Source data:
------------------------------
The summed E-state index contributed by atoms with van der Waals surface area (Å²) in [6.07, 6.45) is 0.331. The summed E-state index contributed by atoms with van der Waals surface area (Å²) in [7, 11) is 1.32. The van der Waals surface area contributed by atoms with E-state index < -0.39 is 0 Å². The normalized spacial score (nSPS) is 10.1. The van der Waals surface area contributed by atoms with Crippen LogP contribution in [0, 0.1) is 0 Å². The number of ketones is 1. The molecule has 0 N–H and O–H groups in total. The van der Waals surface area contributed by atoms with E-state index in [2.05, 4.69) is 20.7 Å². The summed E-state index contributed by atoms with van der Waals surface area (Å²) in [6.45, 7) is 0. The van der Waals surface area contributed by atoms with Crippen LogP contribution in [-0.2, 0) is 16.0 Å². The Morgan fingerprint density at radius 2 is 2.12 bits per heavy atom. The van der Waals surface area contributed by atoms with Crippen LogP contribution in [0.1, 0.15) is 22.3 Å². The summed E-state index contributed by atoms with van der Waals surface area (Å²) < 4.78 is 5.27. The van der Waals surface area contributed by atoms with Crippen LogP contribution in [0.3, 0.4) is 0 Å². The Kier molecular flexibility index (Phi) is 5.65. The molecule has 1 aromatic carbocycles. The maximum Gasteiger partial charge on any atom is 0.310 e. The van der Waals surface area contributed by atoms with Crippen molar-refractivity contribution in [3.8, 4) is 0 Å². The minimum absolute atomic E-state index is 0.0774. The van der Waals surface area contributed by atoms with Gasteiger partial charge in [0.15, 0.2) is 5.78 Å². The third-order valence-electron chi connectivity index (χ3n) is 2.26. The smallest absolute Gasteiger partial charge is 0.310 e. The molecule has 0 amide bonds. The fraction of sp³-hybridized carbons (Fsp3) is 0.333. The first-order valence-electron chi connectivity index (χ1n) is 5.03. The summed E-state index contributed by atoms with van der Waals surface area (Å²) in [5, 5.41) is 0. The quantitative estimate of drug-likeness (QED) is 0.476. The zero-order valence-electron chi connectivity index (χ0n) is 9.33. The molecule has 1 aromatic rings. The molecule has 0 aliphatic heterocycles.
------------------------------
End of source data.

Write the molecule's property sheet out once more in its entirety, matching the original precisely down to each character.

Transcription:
The summed E-state index contributed by atoms with van der Waals surface area (Å²) in [6.07, 6.45) is 0.331. The summed E-state index contributed by atoms with van der Waals surface area (Å²) in [7, 11) is 1.32. The van der Waals surface area contributed by atoms with E-state index < -0.39 is 0 Å². The normalized spacial score (nSPS) is 10.1. The van der Waals surface area contributed by atoms with Crippen LogP contribution in [0, 0.1) is 0 Å². The number of ketones is 1. The molecule has 0 N–H and O–H groups in total. The van der Waals surface area contributed by atoms with E-state index in [2.05, 4.69) is 20.7 Å². The summed E-state index contributed by atoms with van der Waals surface area (Å²) in [6.45, 7) is 0. The van der Waals surface area contributed by atoms with Crippen LogP contribution in [-0.2, 0) is 16.0 Å². The Morgan fingerprint density at radius 2 is 2.12 bits per heavy atom. The van der Waals surface area contributed by atoms with Crippen LogP contribution in [0.1, 0.15) is 22.3 Å². The summed E-state index contributed by atoms with van der Waals surface area (Å²) < 4.78 is 5.27. The van der Waals surface area contributed by atoms with Crippen LogP contribution in [0.3, 0.4) is 0 Å². The Kier molecular flexibility index (Phi) is 5.65. The molecule has 1 aromatic carbocycles. The maximum Gasteiger partial charge on any atom is 0.310 e. The van der Waals surface area contributed by atoms with Crippen molar-refractivity contribution in [3.8, 4) is 0 Å². The minimum absolute atomic E-state index is 0.0774. The van der Waals surface area contributed by atoms with Gasteiger partial charge in [0.15, 0.2) is 5.78 Å². The third-order valence-electron chi connectivity index (χ3n) is 2.26. The smallest absolute Gasteiger partial charge is 0.310 e. The molecule has 0 amide bonds. The fraction of sp³-hybridized carbons (Fsp3) is 0.333. The first-order valence-electron chi connectivity index (χ1n) is 5.03. The summed E-state index contributed by atoms with van der Waals surface area (Å²) in [5, 5.41) is 0. The quantitative estimate of drug-likeness (QED) is 0.476. The zero-order valence-electron chi connectivity index (χ0n) is 9.33. The molecule has 1 aromatic rings. The molecule has 0 aliphatic heterocycles.